We have a huge pin oak (also called water oak) tree behind the house that covers the entire back yard on the left side. Due to the neighbor’s draining lawn flowing into our yard and a gutter at the back of the house, we have standing water on rainy days around much of this wonderful oak. This summer there were two cinnamon-colored armillaria fungi, indicating root rot. The fungus likes soils that stay continually damp. Due to the tree’s location by the back door and frequent use by the family, we made the decision to try a French drain. However, when searching the internet, articles did not consider the trees root system in their “how to’s”.

With two goals, drain the water from runoff and save tree roots, we came up with eight steps to build the French drain.

1. Locate and mark the straightest direction for the drain from the standing water area to the end (rain drain, ditch, etc).
2. Measure the depth of the drain at the end, to calculate the angle of the slope from the beginning. Keep checking during the digging to avoid disturbing root system or digging too deep.
3. Dig out soil from the trench for the drain from the side furthest from the tree trunk to save as much root system as possible. Be careful not to damage roots, especially the ones larger than the size of a pencil. Also, be gentle with the smaller roots not to bend or break them.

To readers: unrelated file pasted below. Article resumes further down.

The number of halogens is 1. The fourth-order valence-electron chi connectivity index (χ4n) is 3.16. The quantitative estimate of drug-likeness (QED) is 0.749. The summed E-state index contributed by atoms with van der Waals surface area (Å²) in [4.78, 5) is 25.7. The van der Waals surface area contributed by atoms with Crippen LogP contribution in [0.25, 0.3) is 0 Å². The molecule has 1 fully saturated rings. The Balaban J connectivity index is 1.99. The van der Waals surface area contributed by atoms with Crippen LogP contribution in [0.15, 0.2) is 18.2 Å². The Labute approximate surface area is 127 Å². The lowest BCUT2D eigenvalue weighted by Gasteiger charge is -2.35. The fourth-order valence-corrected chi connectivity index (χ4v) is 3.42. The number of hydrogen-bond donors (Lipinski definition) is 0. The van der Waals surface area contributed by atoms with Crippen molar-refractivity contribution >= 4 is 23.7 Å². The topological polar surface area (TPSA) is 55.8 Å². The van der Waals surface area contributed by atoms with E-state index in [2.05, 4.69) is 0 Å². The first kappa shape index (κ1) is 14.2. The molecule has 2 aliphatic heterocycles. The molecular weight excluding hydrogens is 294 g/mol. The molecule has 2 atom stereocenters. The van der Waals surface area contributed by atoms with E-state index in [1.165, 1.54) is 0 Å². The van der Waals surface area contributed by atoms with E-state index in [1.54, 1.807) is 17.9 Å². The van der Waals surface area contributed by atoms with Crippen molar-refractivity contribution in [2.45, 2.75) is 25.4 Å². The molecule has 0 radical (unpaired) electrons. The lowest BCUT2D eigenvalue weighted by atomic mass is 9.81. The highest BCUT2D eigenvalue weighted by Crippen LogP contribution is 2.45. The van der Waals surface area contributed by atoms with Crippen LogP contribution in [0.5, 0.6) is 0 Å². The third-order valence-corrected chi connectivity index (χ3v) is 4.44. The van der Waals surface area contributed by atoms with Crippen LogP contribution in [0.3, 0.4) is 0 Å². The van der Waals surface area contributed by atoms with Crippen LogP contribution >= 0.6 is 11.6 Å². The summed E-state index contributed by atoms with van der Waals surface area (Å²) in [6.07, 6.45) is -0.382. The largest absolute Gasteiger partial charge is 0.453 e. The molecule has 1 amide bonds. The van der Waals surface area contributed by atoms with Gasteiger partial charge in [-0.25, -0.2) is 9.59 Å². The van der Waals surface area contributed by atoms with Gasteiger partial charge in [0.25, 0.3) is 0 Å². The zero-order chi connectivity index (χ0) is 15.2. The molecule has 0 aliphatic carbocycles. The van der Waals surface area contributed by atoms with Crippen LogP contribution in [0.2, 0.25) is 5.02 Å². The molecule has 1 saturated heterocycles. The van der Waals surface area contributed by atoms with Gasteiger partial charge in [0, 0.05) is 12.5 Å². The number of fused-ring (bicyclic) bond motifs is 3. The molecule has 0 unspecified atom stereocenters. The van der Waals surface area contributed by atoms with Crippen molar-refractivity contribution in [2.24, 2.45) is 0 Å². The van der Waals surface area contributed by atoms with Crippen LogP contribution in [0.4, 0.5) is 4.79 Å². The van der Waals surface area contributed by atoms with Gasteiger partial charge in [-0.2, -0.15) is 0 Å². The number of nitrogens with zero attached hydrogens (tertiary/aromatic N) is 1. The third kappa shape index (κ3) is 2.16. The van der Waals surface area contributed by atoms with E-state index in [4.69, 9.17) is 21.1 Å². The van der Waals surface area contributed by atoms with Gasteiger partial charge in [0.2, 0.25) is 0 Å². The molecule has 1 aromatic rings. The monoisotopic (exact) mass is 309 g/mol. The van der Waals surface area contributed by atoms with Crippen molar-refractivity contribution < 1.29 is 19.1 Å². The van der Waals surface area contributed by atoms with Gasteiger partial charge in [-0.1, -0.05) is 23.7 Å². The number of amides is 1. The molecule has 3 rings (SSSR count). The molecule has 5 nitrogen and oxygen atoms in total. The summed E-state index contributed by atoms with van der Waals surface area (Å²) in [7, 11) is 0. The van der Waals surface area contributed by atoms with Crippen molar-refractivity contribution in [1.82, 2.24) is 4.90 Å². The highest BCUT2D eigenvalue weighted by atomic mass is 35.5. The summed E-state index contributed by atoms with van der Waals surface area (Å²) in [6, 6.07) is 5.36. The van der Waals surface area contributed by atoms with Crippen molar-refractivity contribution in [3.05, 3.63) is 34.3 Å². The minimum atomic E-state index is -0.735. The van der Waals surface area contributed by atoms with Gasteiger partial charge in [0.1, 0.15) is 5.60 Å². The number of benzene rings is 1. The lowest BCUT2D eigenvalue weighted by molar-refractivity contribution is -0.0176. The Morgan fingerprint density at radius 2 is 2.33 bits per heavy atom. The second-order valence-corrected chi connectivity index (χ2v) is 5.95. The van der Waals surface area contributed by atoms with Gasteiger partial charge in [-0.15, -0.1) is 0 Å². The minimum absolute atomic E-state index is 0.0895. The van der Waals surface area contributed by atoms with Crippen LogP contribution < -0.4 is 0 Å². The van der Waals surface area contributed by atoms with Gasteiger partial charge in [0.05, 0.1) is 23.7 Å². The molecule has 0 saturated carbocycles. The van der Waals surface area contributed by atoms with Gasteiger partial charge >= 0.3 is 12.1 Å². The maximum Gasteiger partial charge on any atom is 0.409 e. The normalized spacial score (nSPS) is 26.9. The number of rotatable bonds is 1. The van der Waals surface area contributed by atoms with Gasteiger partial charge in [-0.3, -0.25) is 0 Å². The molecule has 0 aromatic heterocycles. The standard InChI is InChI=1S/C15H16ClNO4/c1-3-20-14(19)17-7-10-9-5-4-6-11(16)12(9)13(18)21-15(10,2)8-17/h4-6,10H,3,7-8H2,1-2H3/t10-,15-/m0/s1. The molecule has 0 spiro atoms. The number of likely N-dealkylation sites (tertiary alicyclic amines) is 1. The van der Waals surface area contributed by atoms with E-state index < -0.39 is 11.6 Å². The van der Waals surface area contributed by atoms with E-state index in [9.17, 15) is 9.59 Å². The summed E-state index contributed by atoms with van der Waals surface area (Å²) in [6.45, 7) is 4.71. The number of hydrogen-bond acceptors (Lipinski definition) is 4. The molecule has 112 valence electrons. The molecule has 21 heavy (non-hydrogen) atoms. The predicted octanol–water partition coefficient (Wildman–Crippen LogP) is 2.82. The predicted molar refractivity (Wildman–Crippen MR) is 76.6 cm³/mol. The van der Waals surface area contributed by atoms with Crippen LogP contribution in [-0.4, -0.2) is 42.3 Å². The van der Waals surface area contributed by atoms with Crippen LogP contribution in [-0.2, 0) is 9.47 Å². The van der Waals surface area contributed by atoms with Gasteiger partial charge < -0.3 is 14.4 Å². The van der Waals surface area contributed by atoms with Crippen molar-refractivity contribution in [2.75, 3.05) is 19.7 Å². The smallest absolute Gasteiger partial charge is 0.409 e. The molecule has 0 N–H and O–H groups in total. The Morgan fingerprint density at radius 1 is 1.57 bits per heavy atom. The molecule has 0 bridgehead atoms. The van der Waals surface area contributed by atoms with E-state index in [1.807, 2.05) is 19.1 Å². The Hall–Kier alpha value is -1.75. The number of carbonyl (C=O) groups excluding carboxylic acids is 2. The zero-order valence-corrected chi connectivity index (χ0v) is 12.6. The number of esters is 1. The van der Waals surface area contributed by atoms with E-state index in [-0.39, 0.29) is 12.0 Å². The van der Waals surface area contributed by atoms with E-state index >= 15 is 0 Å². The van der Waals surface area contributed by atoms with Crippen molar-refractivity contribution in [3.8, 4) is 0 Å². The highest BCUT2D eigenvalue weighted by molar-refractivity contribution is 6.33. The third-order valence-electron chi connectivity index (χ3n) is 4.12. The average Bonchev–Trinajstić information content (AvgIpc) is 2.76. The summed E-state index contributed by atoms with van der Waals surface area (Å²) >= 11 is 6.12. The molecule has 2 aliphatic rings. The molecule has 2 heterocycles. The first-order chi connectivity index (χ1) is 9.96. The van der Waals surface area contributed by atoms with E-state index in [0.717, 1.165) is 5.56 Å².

4. Measure and cut the landscape weed control fabric into long strips. To get the width, measure the trench bottom and one side. You will need x2 for the depth and x3 for the width. For example, the bottom is 3 inches and the side is 2 inches. Therefore, it is 3+3+3=9 and 2+2=4 or 9+4=13 inches width.
5. Place fabric into the bottom of the trench and up both sides. The excess is to be pulled onto the side, held tight with small nails to keep it flat.
6. As you are placing the fabric, cut the fabric to go around roots. Fill the trench with clean, large gravel. Avoid any soil coming into the drain.
7. Pull the fabric that has been on the sides of the trench down over the top of the gravel, sealing it snug like a baby.
8. Small roots that had to be cut should be layered over the top of the fabric/gravel. When roots have been replaced as carefully as possible, cover the French drain with small, clean gravel to ground level.

Now the French drain is installed, the roots protected as much as possible, the top surface is ready for grass or ground cover.

Sandy Pannett, Smith County Master Gardener
Texas A&M AgriLife Extension Service

Posted in General, Trees